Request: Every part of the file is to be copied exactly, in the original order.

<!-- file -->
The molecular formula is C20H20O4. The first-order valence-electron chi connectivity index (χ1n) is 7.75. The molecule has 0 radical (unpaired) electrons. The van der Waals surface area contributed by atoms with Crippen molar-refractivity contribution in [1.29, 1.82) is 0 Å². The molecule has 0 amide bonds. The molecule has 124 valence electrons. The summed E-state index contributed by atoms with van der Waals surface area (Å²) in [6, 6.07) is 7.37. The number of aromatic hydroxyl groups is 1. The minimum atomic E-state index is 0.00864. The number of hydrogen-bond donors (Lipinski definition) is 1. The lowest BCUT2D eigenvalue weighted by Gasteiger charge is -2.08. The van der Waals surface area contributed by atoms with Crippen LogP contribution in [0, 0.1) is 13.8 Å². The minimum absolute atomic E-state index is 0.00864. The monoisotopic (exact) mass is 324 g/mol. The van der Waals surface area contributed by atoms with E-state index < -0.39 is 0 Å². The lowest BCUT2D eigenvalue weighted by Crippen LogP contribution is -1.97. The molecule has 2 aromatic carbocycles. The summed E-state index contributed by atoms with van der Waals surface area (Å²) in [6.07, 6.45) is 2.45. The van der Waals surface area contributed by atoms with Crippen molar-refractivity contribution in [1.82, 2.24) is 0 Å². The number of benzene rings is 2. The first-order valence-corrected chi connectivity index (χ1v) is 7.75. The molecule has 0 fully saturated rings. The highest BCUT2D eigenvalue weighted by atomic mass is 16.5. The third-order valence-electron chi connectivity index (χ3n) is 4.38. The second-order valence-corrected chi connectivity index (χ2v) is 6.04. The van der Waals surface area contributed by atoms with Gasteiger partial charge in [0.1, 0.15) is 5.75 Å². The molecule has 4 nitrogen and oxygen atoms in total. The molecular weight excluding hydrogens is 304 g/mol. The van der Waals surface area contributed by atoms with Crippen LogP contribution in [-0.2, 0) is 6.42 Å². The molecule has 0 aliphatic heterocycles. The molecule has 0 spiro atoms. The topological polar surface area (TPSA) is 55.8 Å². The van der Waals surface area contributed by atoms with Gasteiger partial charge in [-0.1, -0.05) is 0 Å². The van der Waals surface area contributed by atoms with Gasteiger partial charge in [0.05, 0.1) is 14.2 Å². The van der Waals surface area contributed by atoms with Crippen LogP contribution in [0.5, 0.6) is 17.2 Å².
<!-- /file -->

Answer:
The molecular formula is C20H20O4. The first-order valence-electron chi connectivity index (χ1n) is 7.75. The molecule has 0 radical (unpaired) electrons. The van der Waals surface area contributed by atoms with Crippen molar-refractivity contribution in [1.29, 1.82) is 0 Å². The molecule has 0 amide bonds. The molecule has 124 valence electrons. The summed E-state index contributed by atoms with van der Waals surface area (Å²) in [6, 6.07) is 7.37. The number of aromatic hydroxyl groups is 1. The minimum atomic E-state index is 0.00864. The number of hydrogen-bond donors (Lipinski definition) is 1. The lowest BCUT2D eigenvalue weighted by Gasteiger charge is -2.08. The van der Waals surface area contributed by atoms with Crippen LogP contribution in [0, 0.1) is 13.8 Å². The minimum absolute atomic E-state index is 0.00864. The monoisotopic (exact) mass is 324 g/mol. The van der Waals surface area contributed by atoms with E-state index < -0.39 is 0 Å². The lowest BCUT2D eigenvalue weighted by Crippen LogP contribution is -1.97. The molecule has 2 aromatic carbocycles. The summed E-state index contributed by atoms with van der Waals surface area (Å²) in [6.07, 6.45) is 2.45. The van der Waals surface area contributed by atoms with Crippen molar-refractivity contribution in [1.82, 2.24) is 0 Å². The number of benzene rings is 2. The first-order valence-corrected chi connectivity index (χ1v) is 7.75. The molecule has 0 fully saturated rings. The highest BCUT2D eigenvalue weighted by atomic mass is 16.5. The third-order valence-electron chi connectivity index (χ3n) is 4.38. The second-order valence-corrected chi connectivity index (χ2v) is 6.04. The van der Waals surface area contributed by atoms with Gasteiger partial charge in [0.1, 0.15) is 5.75 Å². The molecule has 4 nitrogen and oxygen atoms in total. The molecular weight excluding hydrogens is 304 g/mol. The van der Waals surface area contributed by atoms with Crippen LogP contribution in [-0.2, 0) is 6.42 Å². The molecule has 0 aliphatic heterocycles. The molecule has 0 spiro atoms. The topological polar surface area (TPSA) is 55.8 Å². The van der Waals surface area contributed by atoms with Gasteiger partial charge in [-0.1, -0.05) is 0 Å². The van der Waals surface area contributed by atoms with Gasteiger partial charge in [0.05, 0.1) is 14.2 Å². The van der Waals surface area contributed by atoms with Crippen LogP contribution in [0.5, 0.6) is 17.2 Å².